What is the breadth of the article, book, website or other material? Is this a general work that provides an overview of the topic or is it focused on one aspect of your topic. Does the breadth of the work match your own expectations? Does the resource cover the time period that you are interested in?
Who is the intended audience? Is the material too technical or too clinical? Is it too elementary or basic? You are more likely to retrieve articles written for the appropriate audience if you start off in the right index. For instance, to find resources listing the latest statistics on heart disease you may want to avoid the Medline database which will bring up articles designed for practicing clinicians rather than social science researchers.
When was the source published? If it is a website, when was it last updated? Avoid using undated websites. Library catalogs and periodical indexes always indicate the publication date in the bibliographic citation.
Scholarly vs. Popular
A scholarly journal is published by and for experts. In order to be published in a scholarly journal, an article must go through the peer review process in which experts review it for content, scholarly soundness and academic value. In most cases, articles in scholarly journals present new, previously un-published research. Scholarly sources will almost always include a bibliography and footnotes an Author's name and academic credentials
Popular magazines range from publications such as Scientific American to news magazines like Newsweek and US News & World Report. Articles in these publications tend to be written by staff writers or freelance journalists and are geared towards a general audience. Articles in popular magazines are more likely to be shorter than those in academic journals. While most magazines adhere to editorial standards, articles do not go through a peer review process and rarely contain bibliographic citations.
Tip: When searching a journal index such as Academic Search Complete, limit your search to refereed publications. This will retrieve only scholarly journals matching your search terms.
Your searches in Web of Science will retrieve only scholarly articles since only academic journals are indexed in this database.
Who is the author? What are his or her academic credentials? What else has this author written? Sometimes information about the author is listed in the article. Other times, you may need to consult another resource to get background information on the author. Sometimes it helps to search the author's name in a general web search engine like Google.
Documentation. A bibliography, along with footnotes, indicate that the author has consulted other sources and serves to authenticate the information that he or she is presenting. In websites, expect links or footnotes documenting sources, and referring to additional resources and other viewpoints.
Objectivity. What point of view does the author represent? Is the article an editorial that is trying to argue a position? Is the website sponsored by a company or organization that advocates a certain philosophy? Is the article published in a magazine that has a particular editorial position? Consult these resources which indicate whether a publication is known to be conservative or progressive, or is affiliated with a particular advocacy group:
Websites. While most of the strategies listed above for evaluating information can be applied to any type of resource (books, articles or websites), the unfiltered, free-form nature of the Web provides unique challenges in determining a website's appropriateness as an information source.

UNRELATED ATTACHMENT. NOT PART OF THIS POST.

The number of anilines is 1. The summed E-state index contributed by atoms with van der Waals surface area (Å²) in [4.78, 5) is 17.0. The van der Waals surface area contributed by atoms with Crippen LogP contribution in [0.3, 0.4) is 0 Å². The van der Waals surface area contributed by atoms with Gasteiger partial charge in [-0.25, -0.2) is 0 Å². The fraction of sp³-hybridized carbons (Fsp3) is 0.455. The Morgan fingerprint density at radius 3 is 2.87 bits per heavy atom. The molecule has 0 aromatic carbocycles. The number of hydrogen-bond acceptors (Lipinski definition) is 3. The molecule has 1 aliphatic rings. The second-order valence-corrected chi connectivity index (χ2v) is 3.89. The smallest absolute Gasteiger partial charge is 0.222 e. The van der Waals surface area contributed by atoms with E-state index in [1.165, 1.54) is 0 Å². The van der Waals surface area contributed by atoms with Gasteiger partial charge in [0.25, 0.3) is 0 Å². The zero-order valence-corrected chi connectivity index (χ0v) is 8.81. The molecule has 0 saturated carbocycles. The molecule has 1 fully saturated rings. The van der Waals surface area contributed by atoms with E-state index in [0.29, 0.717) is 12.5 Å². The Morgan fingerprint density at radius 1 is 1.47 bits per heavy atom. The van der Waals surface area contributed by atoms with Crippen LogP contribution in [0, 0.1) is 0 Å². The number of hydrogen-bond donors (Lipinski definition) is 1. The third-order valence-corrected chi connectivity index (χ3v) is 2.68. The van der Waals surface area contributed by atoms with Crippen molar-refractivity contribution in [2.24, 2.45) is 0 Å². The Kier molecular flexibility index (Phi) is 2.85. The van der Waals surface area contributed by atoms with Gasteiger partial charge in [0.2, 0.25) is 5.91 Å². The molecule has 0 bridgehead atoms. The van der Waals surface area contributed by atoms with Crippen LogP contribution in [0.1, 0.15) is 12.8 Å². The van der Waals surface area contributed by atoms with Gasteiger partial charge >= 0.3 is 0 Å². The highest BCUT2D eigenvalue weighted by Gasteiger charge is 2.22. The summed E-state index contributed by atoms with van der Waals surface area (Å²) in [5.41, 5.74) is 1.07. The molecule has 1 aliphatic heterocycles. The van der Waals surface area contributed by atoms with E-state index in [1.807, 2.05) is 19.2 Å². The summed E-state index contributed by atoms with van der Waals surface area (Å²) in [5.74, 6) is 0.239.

When evaluating a website check:
For a more detailed checklist of what to look for in a website and how to do it, see Evaluating Web Pages: How and Why.
A short guide to writing about biology / Jan A. Pechenik. Pearson / Longman, 2007.
1. Skim the article, no notes
2. Re-read carefully, take notes
3. Read the critical sections several times to understand fully
4. Describe the article in your own words, include key points,
5. Write a draft of your summary
The Cochrane Collaboration, Glossary - http://www.cochrane.org/glossary/5#lettera
This list contains concise definitions of terms used in systematic or literature reviews.
When you encounter any kind of source, consider:
Scholarly peer review or refereeing is the process of subjecting an author's scholarly work, research, or ideas to the scrutiny of experts in the same field, before a paper describing this work is published in a journal or as a book.
Peer review helps the publisher (that is, the editor-in-chief or the editorial board) decide whether the work should be accepted, considered acceptable with revisions, or rejected. Peer review requires a community of experts in a given (and often narrowly defined) field, who are qualified and able to perform reasonably impartial review.
Peer review is generally considered necessary for academic quality and is used in most major scientific journals, but does by no means prevent publication of all invalid research.
Traditionally, peer reviewers have been anonymous, but there is currently a significant amount of open peer review, where the comments are visible to readers, generally with the identities of the peer reviewers disclosed as well.
-- may be found in journals, magazines, newspapers
-- provide a descriptive, evaluative discussion of a recently published book. Reading how others have evaluated a book may help decide whether to use that book in your research.
To see the impact a particular source has had on scholarship, use a citation index for a list of when and where a work has been cited. In other words, you could consult a Citation Index to see all the articles that have cited David Ho's research on HIV.
Use Web of Science: http://isiknowledge.com/wos Science Citation Index (1945-present), Social Sciences Citation Index (1970-present), Arts & Humanities Citation Index (1975-present)